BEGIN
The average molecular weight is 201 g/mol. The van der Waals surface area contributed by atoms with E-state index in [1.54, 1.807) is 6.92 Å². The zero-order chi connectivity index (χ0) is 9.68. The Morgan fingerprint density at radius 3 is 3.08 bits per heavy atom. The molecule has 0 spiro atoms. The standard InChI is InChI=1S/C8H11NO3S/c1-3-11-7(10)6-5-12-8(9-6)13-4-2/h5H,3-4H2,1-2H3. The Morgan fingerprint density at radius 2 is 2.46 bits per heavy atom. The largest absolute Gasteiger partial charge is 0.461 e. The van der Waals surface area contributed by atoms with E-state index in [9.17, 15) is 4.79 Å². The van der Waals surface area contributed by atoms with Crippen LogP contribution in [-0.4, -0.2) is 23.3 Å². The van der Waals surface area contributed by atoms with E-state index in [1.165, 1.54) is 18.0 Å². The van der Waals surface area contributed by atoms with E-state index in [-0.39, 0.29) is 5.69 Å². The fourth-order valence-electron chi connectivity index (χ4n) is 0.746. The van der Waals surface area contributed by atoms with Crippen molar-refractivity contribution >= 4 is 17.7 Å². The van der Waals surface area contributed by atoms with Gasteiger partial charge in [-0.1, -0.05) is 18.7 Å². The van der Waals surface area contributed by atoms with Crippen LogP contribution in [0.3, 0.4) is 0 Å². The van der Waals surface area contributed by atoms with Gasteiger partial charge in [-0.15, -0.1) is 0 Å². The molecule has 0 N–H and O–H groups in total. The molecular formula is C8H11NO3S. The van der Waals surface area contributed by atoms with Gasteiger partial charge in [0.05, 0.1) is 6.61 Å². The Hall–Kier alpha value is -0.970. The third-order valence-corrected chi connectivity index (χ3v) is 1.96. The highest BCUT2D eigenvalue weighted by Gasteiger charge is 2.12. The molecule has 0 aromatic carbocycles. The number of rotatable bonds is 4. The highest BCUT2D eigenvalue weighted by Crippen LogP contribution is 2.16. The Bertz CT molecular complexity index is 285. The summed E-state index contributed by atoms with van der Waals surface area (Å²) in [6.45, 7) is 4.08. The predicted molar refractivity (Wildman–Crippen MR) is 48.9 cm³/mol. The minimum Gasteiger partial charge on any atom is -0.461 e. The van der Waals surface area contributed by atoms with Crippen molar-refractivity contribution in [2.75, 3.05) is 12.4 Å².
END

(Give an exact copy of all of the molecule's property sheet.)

The average molecular weight is 201 g/mol. The van der Waals surface area contributed by atoms with E-state index in [1.54, 1.807) is 6.92 Å². The zero-order chi connectivity index (χ0) is 9.68. The Morgan fingerprint density at radius 3 is 3.08 bits per heavy atom. The molecule has 0 spiro atoms. The standard InChI is InChI=1S/C8H11NO3S/c1-3-11-7(10)6-5-12-8(9-6)13-4-2/h5H,3-4H2,1-2H3. The Morgan fingerprint density at radius 2 is 2.46 bits per heavy atom. The largest absolute Gasteiger partial charge is 0.461 e. The van der Waals surface area contributed by atoms with E-state index in [9.17, 15) is 4.79 Å². The van der Waals surface area contributed by atoms with Crippen LogP contribution in [-0.4, -0.2) is 23.3 Å². The van der Waals surface area contributed by atoms with E-state index in [1.165, 1.54) is 18.0 Å². The van der Waals surface area contributed by atoms with E-state index in [-0.39, 0.29) is 5.69 Å². The fourth-order valence-electron chi connectivity index (χ4n) is 0.746. The van der Waals surface area contributed by atoms with Crippen molar-refractivity contribution >= 4 is 17.7 Å². The van der Waals surface area contributed by atoms with Gasteiger partial charge in [-0.1, -0.05) is 18.7 Å². The van der Waals surface area contributed by atoms with Crippen LogP contribution in [0.3, 0.4) is 0 Å². The van der Waals surface area contributed by atoms with Gasteiger partial charge in [-0.15, -0.1) is 0 Å². The molecule has 0 N–H and O–H groups in total. The molecular formula is C8H11NO3S. The van der Waals surface area contributed by atoms with Gasteiger partial charge in [0.05, 0.1) is 6.61 Å². The Hall–Kier alpha value is -0.970. The third-order valence-corrected chi connectivity index (χ3v) is 1.96. The highest BCUT2D eigenvalue weighted by Gasteiger charge is 2.12. The molecule has 0 aromatic carbocycles. The number of rotatable bonds is 4. The highest BCUT2D eigenvalue weighted by Crippen LogP contribution is 2.16. The Bertz CT molecular complexity index is 285. The summed E-state index contributed by atoms with van der Waals surface area (Å²) in [6.45, 7) is 4.08. The predicted molar refractivity (Wildman–Crippen MR) is 48.9 cm³/mol. The minimum Gasteiger partial charge on any atom is -0.461 e. The van der Waals surface area contributed by atoms with Crippen molar-refractivity contribution in [2.75, 3.05) is 12.4 Å².